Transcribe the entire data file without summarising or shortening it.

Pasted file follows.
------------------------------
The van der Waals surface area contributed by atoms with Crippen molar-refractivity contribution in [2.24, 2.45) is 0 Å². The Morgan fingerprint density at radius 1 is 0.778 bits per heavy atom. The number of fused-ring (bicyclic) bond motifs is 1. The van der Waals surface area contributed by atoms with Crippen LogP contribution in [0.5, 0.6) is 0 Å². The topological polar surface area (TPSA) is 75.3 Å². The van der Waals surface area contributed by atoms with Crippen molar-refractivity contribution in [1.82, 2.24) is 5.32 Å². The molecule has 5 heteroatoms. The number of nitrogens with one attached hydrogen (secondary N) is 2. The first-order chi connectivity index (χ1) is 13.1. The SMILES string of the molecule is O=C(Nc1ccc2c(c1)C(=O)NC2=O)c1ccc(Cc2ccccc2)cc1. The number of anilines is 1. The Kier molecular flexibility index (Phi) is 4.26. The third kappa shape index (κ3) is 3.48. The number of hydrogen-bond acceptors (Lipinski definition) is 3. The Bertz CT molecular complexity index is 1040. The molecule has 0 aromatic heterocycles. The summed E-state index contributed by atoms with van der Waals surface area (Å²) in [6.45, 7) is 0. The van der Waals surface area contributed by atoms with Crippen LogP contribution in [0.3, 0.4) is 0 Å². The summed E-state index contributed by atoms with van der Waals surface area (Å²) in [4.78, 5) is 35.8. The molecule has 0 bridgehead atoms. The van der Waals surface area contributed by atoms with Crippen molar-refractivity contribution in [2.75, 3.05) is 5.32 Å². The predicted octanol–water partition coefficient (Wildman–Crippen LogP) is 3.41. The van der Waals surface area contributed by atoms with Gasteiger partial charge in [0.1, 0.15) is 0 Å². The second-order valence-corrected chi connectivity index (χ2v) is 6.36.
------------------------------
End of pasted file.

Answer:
The van der Waals surface area contributed by atoms with Crippen molar-refractivity contribution in [2.24, 2.45) is 0 Å². The Morgan fingerprint density at radius 1 is 0.778 bits per heavy atom. The number of fused-ring (bicyclic) bond motifs is 1. The van der Waals surface area contributed by atoms with Crippen LogP contribution in [0.5, 0.6) is 0 Å². The topological polar surface area (TPSA) is 75.3 Å². The van der Waals surface area contributed by atoms with Crippen molar-refractivity contribution in [1.82, 2.24) is 5.32 Å². The molecule has 5 heteroatoms. The number of nitrogens with one attached hydrogen (secondary N) is 2. The first-order chi connectivity index (χ1) is 13.1. The SMILES string of the molecule is O=C(Nc1ccc2c(c1)C(=O)NC2=O)c1ccc(Cc2ccccc2)cc1. The number of anilines is 1. The Kier molecular flexibility index (Phi) is 4.26. The third kappa shape index (κ3) is 3.48. The number of hydrogen-bond acceptors (Lipinski definition) is 3. The Bertz CT molecular complexity index is 1040. The molecule has 0 aromatic heterocycles. The summed E-state index contributed by atoms with van der Waals surface area (Å²) in [6.45, 7) is 0. The van der Waals surface area contributed by atoms with Crippen LogP contribution in [0.3, 0.4) is 0 Å². The summed E-state index contributed by atoms with van der Waals surface area (Å²) in [4.78, 5) is 35.8. The molecule has 0 bridgehead atoms. The van der Waals surface area contributed by atoms with Crippen molar-refractivity contribution in [2.75, 3.05) is 5.32 Å². The predicted octanol–water partition coefficient (Wildman–Crippen LogP) is 3.41. The van der Waals surface area contributed by atoms with Gasteiger partial charge in [0.1, 0.15) is 0 Å². The second-order valence-corrected chi connectivity index (χ2v) is 6.36.